Law planned to make squatting criminal offence: Charities for homeless fear move will put thousands of young people on the streets
While criminalising the country's estimated 60,000 squatters has long been on the Government's agenda, Home Office sources suggest it has become one of the first items Michael Howard - the new Home Secretary - is considering for a planned Criminal Justice Bill. Although details have yet to be decided, Mr Howard has been presented with one option which could include prison as a penalty.
Present law allows owners to call the police only if they have been prevented from entering their normal residence, or if there has been violence or damage used to gain entry. Otherwise squatting in vacant properties remains a civil offence.
But bringing a county court action can take time and can cost hundreds of pounds, which property owners are unlikely to recover from squatters.
John Major has recently repeated the Tory Party manifesto pledge to tackle squatting. However, some ministers are said to be worried about the effects such legislation could have on the country's already embarrassing homelessness problem and the costs to the criminal justice system of enforcing the legislation.
A recent survey suggested that one- third of squatters were families, which may qualify for council housing. However, the rest were single with no hope of public sector housing and could end up on the streets.
Details of civil actions show that 90 per cent of squatting is in unoccupied public sector housing and 9 per cent in commercial property - leaving only a small number of individuals affected. Some local authorities, concerned that squatters are effectively jumping housing waiting lists, have introduced emergency lines for people to report anyone entering unoccupied council properties.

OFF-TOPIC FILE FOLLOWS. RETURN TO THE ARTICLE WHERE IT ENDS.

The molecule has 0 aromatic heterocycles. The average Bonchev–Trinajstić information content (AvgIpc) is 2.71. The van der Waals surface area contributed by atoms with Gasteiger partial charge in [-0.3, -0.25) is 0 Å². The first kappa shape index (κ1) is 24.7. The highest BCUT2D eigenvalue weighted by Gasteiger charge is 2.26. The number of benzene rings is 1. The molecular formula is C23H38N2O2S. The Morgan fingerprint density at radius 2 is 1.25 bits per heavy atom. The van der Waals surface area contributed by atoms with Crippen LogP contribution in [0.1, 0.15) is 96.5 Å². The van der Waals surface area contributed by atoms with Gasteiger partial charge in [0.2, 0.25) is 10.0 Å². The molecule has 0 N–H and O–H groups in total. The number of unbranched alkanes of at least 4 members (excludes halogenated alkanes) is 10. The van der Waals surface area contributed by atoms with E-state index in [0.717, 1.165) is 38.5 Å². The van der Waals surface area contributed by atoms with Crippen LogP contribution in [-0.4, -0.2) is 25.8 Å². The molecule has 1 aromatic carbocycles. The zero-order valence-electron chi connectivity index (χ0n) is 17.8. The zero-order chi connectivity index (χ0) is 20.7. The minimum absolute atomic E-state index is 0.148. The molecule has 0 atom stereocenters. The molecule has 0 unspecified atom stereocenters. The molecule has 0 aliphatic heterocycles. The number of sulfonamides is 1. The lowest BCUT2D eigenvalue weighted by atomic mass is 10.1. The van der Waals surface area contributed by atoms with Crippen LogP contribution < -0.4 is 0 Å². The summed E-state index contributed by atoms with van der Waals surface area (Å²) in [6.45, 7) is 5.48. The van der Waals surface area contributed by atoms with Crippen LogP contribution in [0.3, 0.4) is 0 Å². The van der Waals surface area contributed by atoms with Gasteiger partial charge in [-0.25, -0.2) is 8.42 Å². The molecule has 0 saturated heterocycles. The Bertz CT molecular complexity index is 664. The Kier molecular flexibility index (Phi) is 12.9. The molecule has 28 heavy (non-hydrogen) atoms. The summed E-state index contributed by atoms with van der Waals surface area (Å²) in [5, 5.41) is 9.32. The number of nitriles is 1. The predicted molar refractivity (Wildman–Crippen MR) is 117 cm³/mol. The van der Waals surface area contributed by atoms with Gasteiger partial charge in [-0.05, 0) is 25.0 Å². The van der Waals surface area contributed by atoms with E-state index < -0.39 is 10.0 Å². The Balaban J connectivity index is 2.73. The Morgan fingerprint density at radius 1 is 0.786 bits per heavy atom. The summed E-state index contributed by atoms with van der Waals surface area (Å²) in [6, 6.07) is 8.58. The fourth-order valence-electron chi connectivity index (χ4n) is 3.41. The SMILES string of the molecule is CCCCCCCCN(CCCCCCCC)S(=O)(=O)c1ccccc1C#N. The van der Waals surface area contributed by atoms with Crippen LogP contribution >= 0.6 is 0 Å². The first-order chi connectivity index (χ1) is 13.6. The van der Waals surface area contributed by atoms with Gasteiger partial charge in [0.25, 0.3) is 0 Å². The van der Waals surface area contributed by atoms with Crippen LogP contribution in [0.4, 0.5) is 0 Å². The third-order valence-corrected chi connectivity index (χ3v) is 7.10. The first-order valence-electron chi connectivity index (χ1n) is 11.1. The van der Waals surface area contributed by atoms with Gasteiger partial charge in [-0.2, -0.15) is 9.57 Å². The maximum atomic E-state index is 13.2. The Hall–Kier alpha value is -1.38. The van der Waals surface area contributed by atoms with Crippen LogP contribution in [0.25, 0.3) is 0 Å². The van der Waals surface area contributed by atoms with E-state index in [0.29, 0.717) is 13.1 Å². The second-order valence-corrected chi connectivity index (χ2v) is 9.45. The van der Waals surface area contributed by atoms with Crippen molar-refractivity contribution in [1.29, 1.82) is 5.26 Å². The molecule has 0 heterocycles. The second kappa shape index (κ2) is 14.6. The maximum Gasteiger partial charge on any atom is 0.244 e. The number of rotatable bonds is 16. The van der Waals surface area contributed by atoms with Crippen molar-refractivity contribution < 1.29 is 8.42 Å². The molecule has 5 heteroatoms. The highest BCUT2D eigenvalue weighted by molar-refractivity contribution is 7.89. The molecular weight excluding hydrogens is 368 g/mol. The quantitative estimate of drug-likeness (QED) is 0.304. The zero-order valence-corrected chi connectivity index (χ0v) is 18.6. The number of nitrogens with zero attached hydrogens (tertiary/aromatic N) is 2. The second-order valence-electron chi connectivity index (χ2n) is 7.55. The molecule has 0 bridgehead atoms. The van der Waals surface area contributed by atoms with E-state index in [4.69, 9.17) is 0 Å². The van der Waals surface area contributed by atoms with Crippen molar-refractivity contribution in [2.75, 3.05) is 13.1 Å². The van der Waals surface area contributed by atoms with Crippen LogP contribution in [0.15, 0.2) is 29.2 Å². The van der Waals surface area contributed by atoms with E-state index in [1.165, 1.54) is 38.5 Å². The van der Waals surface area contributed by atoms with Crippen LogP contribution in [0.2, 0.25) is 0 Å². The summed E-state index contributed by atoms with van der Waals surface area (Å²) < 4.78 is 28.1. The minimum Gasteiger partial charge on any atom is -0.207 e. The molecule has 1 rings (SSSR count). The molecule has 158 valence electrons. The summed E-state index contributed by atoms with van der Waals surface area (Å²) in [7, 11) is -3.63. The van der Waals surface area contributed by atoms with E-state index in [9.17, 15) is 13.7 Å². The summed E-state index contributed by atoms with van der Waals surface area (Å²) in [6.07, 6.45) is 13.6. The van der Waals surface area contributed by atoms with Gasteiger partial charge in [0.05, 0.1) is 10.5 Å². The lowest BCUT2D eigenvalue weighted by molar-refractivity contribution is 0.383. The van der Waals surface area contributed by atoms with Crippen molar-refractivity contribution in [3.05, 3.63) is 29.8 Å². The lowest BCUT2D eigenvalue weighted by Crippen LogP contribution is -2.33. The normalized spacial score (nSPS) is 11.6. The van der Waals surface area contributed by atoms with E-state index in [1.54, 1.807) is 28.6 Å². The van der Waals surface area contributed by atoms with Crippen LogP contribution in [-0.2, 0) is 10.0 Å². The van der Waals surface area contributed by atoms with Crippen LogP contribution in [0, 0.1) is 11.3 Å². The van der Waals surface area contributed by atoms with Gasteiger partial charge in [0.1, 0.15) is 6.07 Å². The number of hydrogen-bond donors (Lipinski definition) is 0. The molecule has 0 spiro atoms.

John McCafferty, leader of Hackney Borough Council, which has such a scheme, said: 'I can't see much use in criminalising thousands of young people - and it is mostly young people. It would be a much better use of money to build and provide more homes.' He believed current legislation was adequate if the court proceedings for possession were speeded up and more funds were made available for speedy renovations for unoccupied council properties.
His views were shared by housing charities and pressure groups for the homeless, who feared criminalising squatters would swell the numbers sleeping on the streets.
Gerald Oppenheim, secretary of the Single Homeless in London working party, said: 'It is a difficult problem. But for many people squatting has been a means of getting a roof over their heads - however inadequate. Locking them up seems a ludicrous way of solving the housing crisis.'
Sheila McKechnie, director of Shelter, the national campaign for the homeless, said proposals to criminalise squatting were totally disproportionate to the problem. Instead, the Government should focus on bringing empty properties back into use.
Tim Dwelly, editor of Roof, the housing magazine, remained sceptical about whether the Home Office plans would reach fruition. 'It would involve a huge increase in cost to the Government - in policing, courts, putting people in prison. It is simply not cost-effective.'
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